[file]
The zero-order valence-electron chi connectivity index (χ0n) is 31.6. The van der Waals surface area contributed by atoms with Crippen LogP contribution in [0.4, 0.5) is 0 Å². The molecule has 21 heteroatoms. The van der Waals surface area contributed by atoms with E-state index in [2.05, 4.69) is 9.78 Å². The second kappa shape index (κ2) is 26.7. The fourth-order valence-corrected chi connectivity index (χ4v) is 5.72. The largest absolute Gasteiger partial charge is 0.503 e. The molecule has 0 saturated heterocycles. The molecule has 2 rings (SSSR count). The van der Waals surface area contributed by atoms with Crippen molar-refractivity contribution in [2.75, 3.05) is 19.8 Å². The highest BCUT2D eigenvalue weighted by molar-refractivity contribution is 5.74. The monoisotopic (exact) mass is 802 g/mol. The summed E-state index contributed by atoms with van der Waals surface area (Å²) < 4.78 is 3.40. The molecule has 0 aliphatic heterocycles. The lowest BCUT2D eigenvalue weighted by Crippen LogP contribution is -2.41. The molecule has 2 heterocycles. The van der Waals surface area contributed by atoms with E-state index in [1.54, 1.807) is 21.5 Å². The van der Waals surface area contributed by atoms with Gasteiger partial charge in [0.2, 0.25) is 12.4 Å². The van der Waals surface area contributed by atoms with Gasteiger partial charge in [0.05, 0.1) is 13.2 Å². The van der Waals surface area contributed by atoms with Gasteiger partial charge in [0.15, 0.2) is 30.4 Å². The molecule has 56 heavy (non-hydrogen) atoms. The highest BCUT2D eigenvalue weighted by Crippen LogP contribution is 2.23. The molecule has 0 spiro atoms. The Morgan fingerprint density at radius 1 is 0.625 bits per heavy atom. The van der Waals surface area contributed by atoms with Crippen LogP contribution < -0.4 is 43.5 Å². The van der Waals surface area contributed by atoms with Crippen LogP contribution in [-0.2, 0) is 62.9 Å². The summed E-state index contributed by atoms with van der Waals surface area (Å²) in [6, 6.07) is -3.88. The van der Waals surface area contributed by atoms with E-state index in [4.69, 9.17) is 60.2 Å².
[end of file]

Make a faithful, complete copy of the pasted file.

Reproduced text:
The zero-order valence-electron chi connectivity index (χ0n) is 31.6. The van der Waals surface area contributed by atoms with Crippen LogP contribution in [0.4, 0.5) is 0 Å². The molecule has 21 heteroatoms. The van der Waals surface area contributed by atoms with E-state index in [2.05, 4.69) is 9.78 Å². The second kappa shape index (κ2) is 26.7. The fourth-order valence-corrected chi connectivity index (χ4v) is 5.72. The largest absolute Gasteiger partial charge is 0.503 e. The molecule has 0 saturated heterocycles. The molecule has 2 rings (SSSR count). The van der Waals surface area contributed by atoms with Crippen molar-refractivity contribution in [2.75, 3.05) is 19.8 Å². The highest BCUT2D eigenvalue weighted by molar-refractivity contribution is 5.74. The monoisotopic (exact) mass is 802 g/mol. The summed E-state index contributed by atoms with van der Waals surface area (Å²) < 4.78 is 3.40. The molecule has 0 aliphatic heterocycles. The lowest BCUT2D eigenvalue weighted by Crippen LogP contribution is -2.41. The molecule has 2 heterocycles. The van der Waals surface area contributed by atoms with E-state index in [1.54, 1.807) is 21.5 Å². The van der Waals surface area contributed by atoms with Gasteiger partial charge in [0.2, 0.25) is 12.4 Å². The van der Waals surface area contributed by atoms with Gasteiger partial charge in [0.05, 0.1) is 13.2 Å². The van der Waals surface area contributed by atoms with Gasteiger partial charge in [0.15, 0.2) is 30.4 Å². The molecule has 56 heavy (non-hydrogen) atoms. The highest BCUT2D eigenvalue weighted by Crippen LogP contribution is 2.23. The molecule has 0 spiro atoms. The Morgan fingerprint density at radius 1 is 0.625 bits per heavy atom. The van der Waals surface area contributed by atoms with Crippen LogP contribution < -0.4 is 43.5 Å². The van der Waals surface area contributed by atoms with Crippen LogP contribution in [-0.2, 0) is 62.9 Å². The summed E-state index contributed by atoms with van der Waals surface area (Å²) in [6, 6.07) is -3.88. The van der Waals surface area contributed by atoms with E-state index in [4.69, 9.17) is 60.2 Å².